A huge OSHA fine, a “severe violator” label and public shaming by the U.S. Secretary of Labor. Not a good day for the U.S.’s largest furniture manufacturer, and it all started with one worker’s finger amputations.
Ashley Furniture faces $1,766,000 in OSHA fines following an inspection at its plant in Arcadia, WI in July 2014.
OSHA inspected the facility after a worker lost three fingers while operating a woodworking machine without required safety mechanisms in place.
The plant which employs 4,500 workers experienced more than 1,000 work-related injuries in a three-and-a-half year period.
In all, Ashley faces 12 willful and 12 repeat violations at $70,000 each for a total of $1,68,000 in fines. Another 14 serious violations added almost another $100,000 to the total.
Most of the citations were for machine guarding and hazardous energy (lockout/tagout) violations. OSHA upped the total number of violations by citing Ashley machine-by-machine in some cases.
The company has also been placed in the Severe Violator Enforcement Program which mandates follow-up inspections.
“Ashley Furniture has created a culture that values production and profit over worker safety, and employees are paying the price,” said U.S. Labor Secretary Thomas Perez. “Safety and profits are not an ‘either, or’ proposition. Successful companies across this nation have both.”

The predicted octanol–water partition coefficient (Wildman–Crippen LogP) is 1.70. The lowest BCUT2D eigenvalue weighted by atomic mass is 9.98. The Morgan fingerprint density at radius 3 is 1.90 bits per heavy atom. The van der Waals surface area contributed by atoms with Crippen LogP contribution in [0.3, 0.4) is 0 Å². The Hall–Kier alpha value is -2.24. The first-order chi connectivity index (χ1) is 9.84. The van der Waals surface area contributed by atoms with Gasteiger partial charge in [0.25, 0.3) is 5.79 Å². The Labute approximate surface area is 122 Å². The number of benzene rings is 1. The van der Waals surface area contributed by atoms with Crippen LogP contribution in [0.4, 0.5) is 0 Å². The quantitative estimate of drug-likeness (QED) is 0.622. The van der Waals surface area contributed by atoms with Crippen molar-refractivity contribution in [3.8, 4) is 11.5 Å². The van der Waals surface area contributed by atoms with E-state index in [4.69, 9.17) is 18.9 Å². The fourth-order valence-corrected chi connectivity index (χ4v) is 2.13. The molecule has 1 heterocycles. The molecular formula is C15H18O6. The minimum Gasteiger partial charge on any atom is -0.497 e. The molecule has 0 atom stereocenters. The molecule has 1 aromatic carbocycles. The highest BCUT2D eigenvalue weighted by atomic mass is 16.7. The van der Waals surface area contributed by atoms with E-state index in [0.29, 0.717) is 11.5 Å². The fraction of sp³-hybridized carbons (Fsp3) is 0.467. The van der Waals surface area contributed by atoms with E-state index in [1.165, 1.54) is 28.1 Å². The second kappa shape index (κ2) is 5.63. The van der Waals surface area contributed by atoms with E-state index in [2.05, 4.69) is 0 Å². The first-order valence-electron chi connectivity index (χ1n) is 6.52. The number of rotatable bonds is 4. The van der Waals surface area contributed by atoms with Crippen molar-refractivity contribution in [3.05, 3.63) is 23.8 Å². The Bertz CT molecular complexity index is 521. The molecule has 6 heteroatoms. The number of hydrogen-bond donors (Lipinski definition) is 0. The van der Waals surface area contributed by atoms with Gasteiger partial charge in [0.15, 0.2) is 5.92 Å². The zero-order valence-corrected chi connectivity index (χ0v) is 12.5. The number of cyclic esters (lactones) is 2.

OSHA administrator David Michaels noted Ashley disregarded its own corporate safety manuals to encourage workers to increase productivity and meet deadlines. “The company apparently blamed the victims for their own injuries, but there is clear evidence that injuries were caused by the unsafe conditions created by the company,” Michaels said.
Ashley Furniture has 15 days to decide whether to contest the citations and fines. It can try to settle with OSHA or appeal to the Occupational Safety and Health Review Commission.
It’s worth noting that OSHA’s new injury-reporting policy now requires companies to notify the agency within 24 hours when a worker suffers an amputation on the job. Expect OSHA to inspect companies when such incidents occur.
Ashley disputes OSHA findings
Ashley issued a statement regarding the OSHA violations:
“The Company strongly disagrees with each and every one of the agency’s assertions and believes the proposed penalties are grossly inappropriate and over-zeralous … Ashley looks forward to the opportunity to present our evidence in the proper setting.”
Ashley says it disagrees with OSHA inspectors’ conclusions about when full lockout/tagout rules are necessary and when “minor servicing” rules are appropriate.